Therapy for Asthma
Photo Credit: Cathy Yeulet /

Therapy for Asthma

It’s not that the current treatments don’t work — they do. You follow your doctor’s recommendations about what to avoid. You pay attention to the triggers around you. You take your medication as prescribed, and you are never without your inhaler. It’s just that sometimes you think that there is something more that could be done or something more that should be done.

This thought is important because it is sparked by the notion that you don’t feel well some days. You feel frustrated that your asthma has continued to be a problem. You are angry that it is proving so difficult to manage. You are jealous of those that outgrew their childhood asthma or never had asthma in the first place.

Worst of all, you feel afraid. You fear that someday, not far from today, your symptoms will lead to very negative consequences. This fear causes more unwanted feelings like anxiety, sadness and stress.

So, what advice would you give someone that experiences this range of feelings? Would you tell them that this is a normal part of life? Would you tell them to ignore the feelings hoping they go away?

Hopefully, you would express concern regarding their status while encouraging them to seek new forms of treatment. When it comes to a low-risk method to help anxiety, sadness and stress, therapy is your answer.

However, not all therapy is equal. There are endless variations of therapeutic principles blended together in ways adopted by the particular therapist. Many are helpful, but others may not be able to address your symptoms in the way you desire. Cognitive-behavioral therapy (CBT) is different from most other orientations because its efficacy has been widely studied for mental health and physical health concerns.

Any therapist, especially one using CBT, can provide great assistance to you if mental health symptoms are springing forth from your asthma. Here’s how:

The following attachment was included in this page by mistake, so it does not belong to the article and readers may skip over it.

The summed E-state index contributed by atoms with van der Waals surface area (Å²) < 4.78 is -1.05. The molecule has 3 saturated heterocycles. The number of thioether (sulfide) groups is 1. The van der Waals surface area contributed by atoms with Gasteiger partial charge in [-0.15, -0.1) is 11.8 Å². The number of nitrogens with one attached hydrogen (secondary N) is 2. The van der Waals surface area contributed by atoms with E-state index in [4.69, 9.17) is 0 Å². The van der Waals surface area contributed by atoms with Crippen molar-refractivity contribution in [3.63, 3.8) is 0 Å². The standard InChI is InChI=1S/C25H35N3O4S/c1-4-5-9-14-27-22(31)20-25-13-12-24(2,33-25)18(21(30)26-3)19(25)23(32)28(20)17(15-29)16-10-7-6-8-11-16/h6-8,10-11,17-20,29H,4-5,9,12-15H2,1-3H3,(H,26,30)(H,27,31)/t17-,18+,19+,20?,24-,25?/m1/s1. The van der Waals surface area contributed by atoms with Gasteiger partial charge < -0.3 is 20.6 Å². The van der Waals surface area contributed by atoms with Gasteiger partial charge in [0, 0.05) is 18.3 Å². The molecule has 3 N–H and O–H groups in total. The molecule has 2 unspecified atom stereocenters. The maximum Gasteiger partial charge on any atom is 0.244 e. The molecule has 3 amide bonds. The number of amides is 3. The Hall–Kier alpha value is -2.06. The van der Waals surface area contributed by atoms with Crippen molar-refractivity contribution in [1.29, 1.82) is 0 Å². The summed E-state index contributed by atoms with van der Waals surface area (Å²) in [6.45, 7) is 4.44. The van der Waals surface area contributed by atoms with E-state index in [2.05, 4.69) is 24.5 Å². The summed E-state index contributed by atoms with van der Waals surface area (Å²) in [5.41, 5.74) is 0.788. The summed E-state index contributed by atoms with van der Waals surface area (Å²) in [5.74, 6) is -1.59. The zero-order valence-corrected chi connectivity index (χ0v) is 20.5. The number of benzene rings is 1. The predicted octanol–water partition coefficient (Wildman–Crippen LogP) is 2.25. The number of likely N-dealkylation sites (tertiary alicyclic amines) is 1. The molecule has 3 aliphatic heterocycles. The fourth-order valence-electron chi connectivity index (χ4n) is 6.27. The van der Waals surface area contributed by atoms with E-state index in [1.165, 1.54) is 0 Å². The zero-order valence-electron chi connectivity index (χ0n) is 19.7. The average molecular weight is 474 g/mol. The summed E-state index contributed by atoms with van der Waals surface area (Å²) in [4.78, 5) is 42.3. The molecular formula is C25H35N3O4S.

Link Connections to Triggers

Therapists are experts at taking the bits of information you give them and building a complete picture of your situation, your symptoms and your experience. They will look at how the mental health impacts the physical health and how the physical health influences the mental health.

People with asthma are more prone to have issues with anxiety and enter into a cycle of panic. In many ways, this connection makes sense because an asthma attack is a frightening experience that triggers thoughts of danger and feelings of fear.

After the episode, there is a sense relief and gratitude that you have survived another attack. It does not take long, though, before the relief gives way to anticipation of the next attack. Then, the cycle repeats.

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These anticipatory thoughts become anxious thoughts that are littered with questions like:

  • When will the next attack be?
  • How bad will it be?
  • What if I can’t get to my inhaler?
  • What if no one is around to help?

These questions may be realistic concerns, but they incite anxiety. Having a therapist will allow you the outlet to learn, discuss and process this pattern to have a better understanding of the factors at play. This information may not change your symptoms, but it will change the way you view them and set the stage for future interventions.